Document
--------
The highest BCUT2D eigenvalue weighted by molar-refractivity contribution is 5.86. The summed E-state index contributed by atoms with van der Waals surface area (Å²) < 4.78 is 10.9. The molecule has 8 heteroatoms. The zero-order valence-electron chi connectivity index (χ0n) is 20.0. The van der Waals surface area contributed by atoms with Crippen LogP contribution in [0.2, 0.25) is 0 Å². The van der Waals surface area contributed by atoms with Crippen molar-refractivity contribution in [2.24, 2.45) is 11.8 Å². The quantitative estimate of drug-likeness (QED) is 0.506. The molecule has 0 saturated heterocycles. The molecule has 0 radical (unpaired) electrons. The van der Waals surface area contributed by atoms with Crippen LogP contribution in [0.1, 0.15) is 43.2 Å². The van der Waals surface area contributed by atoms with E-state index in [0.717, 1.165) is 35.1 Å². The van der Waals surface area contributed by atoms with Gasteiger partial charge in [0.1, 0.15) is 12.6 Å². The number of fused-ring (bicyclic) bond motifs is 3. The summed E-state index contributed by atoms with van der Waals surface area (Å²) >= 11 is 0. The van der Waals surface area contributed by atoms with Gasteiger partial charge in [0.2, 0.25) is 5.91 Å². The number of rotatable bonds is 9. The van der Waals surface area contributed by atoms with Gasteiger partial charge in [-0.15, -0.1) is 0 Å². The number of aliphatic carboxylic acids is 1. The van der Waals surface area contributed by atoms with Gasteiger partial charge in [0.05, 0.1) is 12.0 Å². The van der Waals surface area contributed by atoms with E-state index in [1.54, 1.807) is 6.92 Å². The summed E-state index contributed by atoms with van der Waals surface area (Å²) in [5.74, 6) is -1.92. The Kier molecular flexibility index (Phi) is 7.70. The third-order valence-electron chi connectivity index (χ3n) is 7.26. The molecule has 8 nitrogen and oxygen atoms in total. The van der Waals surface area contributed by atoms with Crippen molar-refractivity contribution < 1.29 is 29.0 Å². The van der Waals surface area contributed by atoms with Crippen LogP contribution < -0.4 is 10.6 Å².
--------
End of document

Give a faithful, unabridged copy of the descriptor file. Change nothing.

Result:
The highest BCUT2D eigenvalue weighted by molar-refractivity contribution is 5.86. The summed E-state index contributed by atoms with van der Waals surface area (Å²) < 4.78 is 10.9. The molecule has 8 heteroatoms. The zero-order valence-electron chi connectivity index (χ0n) is 20.0. The van der Waals surface area contributed by atoms with Crippen LogP contribution in [0.2, 0.25) is 0 Å². The van der Waals surface area contributed by atoms with Crippen molar-refractivity contribution in [2.24, 2.45) is 11.8 Å². The quantitative estimate of drug-likeness (QED) is 0.506. The molecule has 0 saturated heterocycles. The molecule has 0 radical (unpaired) electrons. The van der Waals surface area contributed by atoms with Crippen LogP contribution in [0.1, 0.15) is 43.2 Å². The van der Waals surface area contributed by atoms with E-state index in [0.717, 1.165) is 35.1 Å². The van der Waals surface area contributed by atoms with Gasteiger partial charge in [0.1, 0.15) is 12.6 Å². The number of fused-ring (bicyclic) bond motifs is 3. The summed E-state index contributed by atoms with van der Waals surface area (Å²) >= 11 is 0. The van der Waals surface area contributed by atoms with Gasteiger partial charge in [0.2, 0.25) is 5.91 Å². The number of rotatable bonds is 9. The van der Waals surface area contributed by atoms with Gasteiger partial charge in [-0.15, -0.1) is 0 Å². The number of aliphatic carboxylic acids is 1. The van der Waals surface area contributed by atoms with Gasteiger partial charge in [0.05, 0.1) is 12.0 Å². The van der Waals surface area contributed by atoms with E-state index in [1.54, 1.807) is 6.92 Å². The summed E-state index contributed by atoms with van der Waals surface area (Å²) in [5.74, 6) is -1.92. The Kier molecular flexibility index (Phi) is 7.70. The third-order valence-electron chi connectivity index (χ3n) is 7.26. The molecule has 8 nitrogen and oxygen atoms in total. The van der Waals surface area contributed by atoms with Crippen molar-refractivity contribution < 1.29 is 29.0 Å². The van der Waals surface area contributed by atoms with Crippen LogP contribution < -0.4 is 10.6 Å².